Incorporating tumor grade and histology into an externally validated modified salivary gland staging system improved hazard discrimination in patient subgroups.
An externally validated modified salivary gland carcinoma staging system incorporating both histology and tumor grade was an independent predictor of survival outcomes coupled with the current standard American Joint Cancer Committee (AJCC) staging system in subgroups of patients with major salivary gland carcinomas, according to findings from a study published in JCO Global Oncology.1
Age of more than 65 years (HR 2.72; 95% CI, 2.49-2.97), male sex (HR 1.24; 95% CI, 1.14-1.35), metastatic disease (HR 3.8; 95% CI 2.86-5.05), high histologic risk by World Health Organization (WHO; HR, 2.38; 95% CI, 2.06-2.74) criteria, intermediate and high tumor grade (HR, 1.2; 95% CI, 1.02-1.41), AJCC stage (HR, 1.81; 95% CI, 1.11-2.96), and primary disease site (HR, 1.18; 95% CI, 1.05-1.32) were determined to be significant factors impacting overall survival (OS) and disease-specific survival (DSS). In particular, WHO stratification and stage correlated the most with OS and DSS, according to a correlation analysis and interaction testing. Moreover, age, grade, sex, and metastatic disease status had an intermediate correlation and demonstrated multicollinearity. Adding histological risk stratification to AJCC stage yielded an improved fit, as evidenced by reduced Akaike information criterion (AIC) index.
“Our analysis shows the importance of including grade and histology in the current staging AJCC system for better stratification,” the investigators wrote. “Similar results in the external validation cohort lend credence to our concept of including tumor grade and histology in the staging of salivary gland tumors. Multiple studies have shown that tumor grade…is a significant predictor for survival.”
A total of 4 potential predictive models were generated using histological risk stratification and AJCC staging. Model 1 used histologic risk only and 2 stages, and was found to perform poorly. Models 2 and 3 were also found to have poor performance in discriminating between stage IVA and IVB disease with notable overlap in 95% confidence intervals (CIs). Investigators reported that model 4, which used both histology and grade, discriminated between outcomes best in the study cohort. The model was preferred due to its simplicity, lower AIC, high C-index, better calibration, better stratification, and minimal overlap of CIs. Moreover, external validation outside of the study cohort upheld the efficacy of this model.
The analysis consisted of cases pulled from the SEER database from 2000 to 2018. Of an initial 16,270 patients, 6246 were included in the analysis. Forty percent of the population were women and 60% were men, and the median follow-up of 58 months. The median age was 65 years.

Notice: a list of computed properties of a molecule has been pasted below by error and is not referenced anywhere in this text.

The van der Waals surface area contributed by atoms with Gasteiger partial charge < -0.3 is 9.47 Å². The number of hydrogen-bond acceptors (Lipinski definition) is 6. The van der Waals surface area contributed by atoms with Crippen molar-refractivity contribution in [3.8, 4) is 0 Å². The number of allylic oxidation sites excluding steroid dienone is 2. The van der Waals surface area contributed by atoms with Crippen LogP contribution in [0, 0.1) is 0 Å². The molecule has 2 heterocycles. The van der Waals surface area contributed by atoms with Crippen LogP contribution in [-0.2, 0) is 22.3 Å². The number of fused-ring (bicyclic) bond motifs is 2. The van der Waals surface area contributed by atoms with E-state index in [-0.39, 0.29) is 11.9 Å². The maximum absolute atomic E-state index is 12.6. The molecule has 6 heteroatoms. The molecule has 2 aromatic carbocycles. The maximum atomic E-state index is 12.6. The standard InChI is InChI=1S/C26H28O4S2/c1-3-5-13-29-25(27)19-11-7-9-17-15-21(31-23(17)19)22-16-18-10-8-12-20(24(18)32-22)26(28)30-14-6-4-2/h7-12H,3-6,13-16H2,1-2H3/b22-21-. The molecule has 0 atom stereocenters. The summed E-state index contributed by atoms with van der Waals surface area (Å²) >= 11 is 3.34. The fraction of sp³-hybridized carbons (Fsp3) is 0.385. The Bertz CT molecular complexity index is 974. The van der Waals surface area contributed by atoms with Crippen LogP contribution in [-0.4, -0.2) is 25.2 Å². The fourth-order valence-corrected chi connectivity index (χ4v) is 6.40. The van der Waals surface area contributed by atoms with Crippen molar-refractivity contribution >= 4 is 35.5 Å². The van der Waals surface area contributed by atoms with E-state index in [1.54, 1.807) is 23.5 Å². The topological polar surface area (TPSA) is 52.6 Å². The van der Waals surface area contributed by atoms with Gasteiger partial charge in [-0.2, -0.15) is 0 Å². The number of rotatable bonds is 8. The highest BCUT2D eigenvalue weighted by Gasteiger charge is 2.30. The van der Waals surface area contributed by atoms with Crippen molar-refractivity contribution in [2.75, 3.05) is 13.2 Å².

The parotid gland was the primary tumor site for 84% of patients and the submandibular gland was the primary site for 13%. Patients with low-grade tumors constituted 17.6% of the cohort, whereas those with intermediate- and high-grade tumors constituted 36.8% and 45.6%, respectively. Mucoepidermoid and squamous carcinoma were the most common histologies, constituting 37.5% and 19.7% of the cohort, respectively. All patients had undergone major salivary gland resection, with 50.8% having undergone neck dissection and 21.6% having undergone lymph node sampling. Investigators divided the study cohort into low aggression (33%) and high aggression (67%) based on WHO 2017 pathological classification.
“This staging system can be easily implemented in clinical practice as we have externally validated the model. However, consensus on definition of grades and histological reporting needs to be formulated to ensure reproducibility across all centers and facilitate accurate comparisons between institutions,” investigators concluded.
The possible inclusion of incomplete or flawed medical records and the lack of randomized treatment allocation were among the limitations of this analysis. Future studies accounting for lymphovascular extensions, perineural invasions, nodal status, molecular markers, and adjuvant therapy use in patients will further refine the proposed staging system.
Ramalingam N, Thiagarajan S, Chidambaranathan N, Singh AG, Chaukar D, Chaturvedi P. Regression derived staging model to predict overall and disease specific survival in patients with major salivary gland carcinomas with independent external validation. JCO Glob Oncol. Published online August 18, 2022. doi:10.1200/GO.22.00150